I’m often asked what I do for training off the court. I wanted to share the following with you in hopes that you’ll consider working these into your weekly regime for fully optimized fitness.
Please note that these are pretty intense recommendations and you should consult with your professional trainer and/or physician. Personally, I recommend you get a yearly physical in order to develop a well thought out training program. Remember – this is a journey that, when well crafted, can result in very positive lifelong benefits.
If you want all parts of your human biology to work well from a cardiovascular standpoint, add these three tips to your workout protocol.
Oxygen is important for training because it breaks down the carbs, fats and proteins in your body to make it into usable fuel. What happens if you have less oxygen than is required? Your body will find other ways to fuel your muscles, often producing more lactic acid, which will slow you down. More oxygen into the bloodstream equals less lactic acid – and that’s definitely a good thing.
Maximum Oxygen Uptake (or VO2) is the maximum rate of oxygen consumption measured during exercise of increasing intensity. Interval training is the best way to train your lungs to work most efficiently. My recommendation is to do the following 1-2 times a week:
- Choose an aerobic activity that you enjoy (e.g. bicycling, jogging, swimming, etc…)
- Work at maximum effort for 4 minutes
- Rest 4 minutes
- Repeat for 4-6 rounds
During aerobic exercise, most of the energy your muscle cells need is supplied by the mitochondria, a cellular component often referred to as the “powerhouse” of the cell. Mitochondria do all the heavy-duty work to keep your muscles moving. In other words, the more mitochondria you have, the more energy you can generate during exercise and the faster and longer you can exercise.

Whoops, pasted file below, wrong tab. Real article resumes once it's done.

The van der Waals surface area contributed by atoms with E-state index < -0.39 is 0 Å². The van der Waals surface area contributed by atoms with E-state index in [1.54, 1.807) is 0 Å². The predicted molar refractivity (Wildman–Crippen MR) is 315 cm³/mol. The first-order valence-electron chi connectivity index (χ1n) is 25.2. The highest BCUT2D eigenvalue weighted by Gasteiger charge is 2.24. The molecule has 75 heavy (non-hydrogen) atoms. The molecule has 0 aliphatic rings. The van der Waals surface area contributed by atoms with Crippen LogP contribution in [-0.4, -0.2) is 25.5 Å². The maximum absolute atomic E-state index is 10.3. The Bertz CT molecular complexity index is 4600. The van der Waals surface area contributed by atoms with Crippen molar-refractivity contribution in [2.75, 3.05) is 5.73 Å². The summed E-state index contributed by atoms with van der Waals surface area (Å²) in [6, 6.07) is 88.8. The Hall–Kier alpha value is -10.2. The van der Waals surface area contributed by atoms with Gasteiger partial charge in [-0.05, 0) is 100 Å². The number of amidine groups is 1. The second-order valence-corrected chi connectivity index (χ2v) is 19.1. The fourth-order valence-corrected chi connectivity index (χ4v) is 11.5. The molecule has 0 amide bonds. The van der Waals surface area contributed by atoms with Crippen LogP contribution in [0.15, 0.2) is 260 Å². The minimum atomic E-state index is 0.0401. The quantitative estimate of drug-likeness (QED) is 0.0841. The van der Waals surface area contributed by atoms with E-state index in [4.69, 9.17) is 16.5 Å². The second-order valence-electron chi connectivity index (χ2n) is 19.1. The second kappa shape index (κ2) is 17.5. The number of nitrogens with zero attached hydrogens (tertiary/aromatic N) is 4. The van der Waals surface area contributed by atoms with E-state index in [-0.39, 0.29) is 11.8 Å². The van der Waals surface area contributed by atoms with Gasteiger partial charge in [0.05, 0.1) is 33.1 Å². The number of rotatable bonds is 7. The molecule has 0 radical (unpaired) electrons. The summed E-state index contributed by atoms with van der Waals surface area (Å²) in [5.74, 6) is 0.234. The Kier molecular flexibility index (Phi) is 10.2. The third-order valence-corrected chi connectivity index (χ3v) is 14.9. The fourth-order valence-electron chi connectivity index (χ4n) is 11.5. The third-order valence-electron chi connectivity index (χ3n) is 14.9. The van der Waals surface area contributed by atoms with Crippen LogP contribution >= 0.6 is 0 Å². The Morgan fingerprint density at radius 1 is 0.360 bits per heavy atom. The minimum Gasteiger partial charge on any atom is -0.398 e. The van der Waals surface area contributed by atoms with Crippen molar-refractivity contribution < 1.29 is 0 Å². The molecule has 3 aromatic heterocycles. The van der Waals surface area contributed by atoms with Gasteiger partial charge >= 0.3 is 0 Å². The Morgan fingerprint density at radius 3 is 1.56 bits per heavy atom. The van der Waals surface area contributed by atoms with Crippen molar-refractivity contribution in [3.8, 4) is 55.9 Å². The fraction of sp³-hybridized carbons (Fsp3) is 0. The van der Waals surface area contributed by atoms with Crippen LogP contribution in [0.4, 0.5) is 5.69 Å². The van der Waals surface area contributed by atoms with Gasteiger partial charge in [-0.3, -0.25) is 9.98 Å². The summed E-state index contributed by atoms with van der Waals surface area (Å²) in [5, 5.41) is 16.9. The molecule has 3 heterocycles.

To increase mitochondrial density, do this once or twice a week:
- 30 seconds of HARD exercise (cycling, running sprints, etc)
- Rest 4 minutes
- Repeat for 4-5 rounds
The final component is Tabata training. Tabata is a timed interval method that alternates between 20-second intervals performed at maximum effort and 10-second stages of rest, repeated eight times for the ultimate exhaustive four-minute workout.
You can do pretty much any exercise you wish, whether it’s squats, push-ups, burpees or any other exercise that works your large muscle groups. Kettlebell exercises work great, too.
With less than an hour a day, you can maintain extremely high levels of fitness with some of these protocols. For more detailed information, you can check out Ben Greenfield’s Biohacker Summit talk. He has a vast amount of knowledge and experience that he shares.
In the meantime, tell me what you do for your cardio fitness by leaving a comment below or emailing me directly. If you liked what you read, be sure to share with your friends and family so they can learn more about cardiovascular training options to improve their overall health!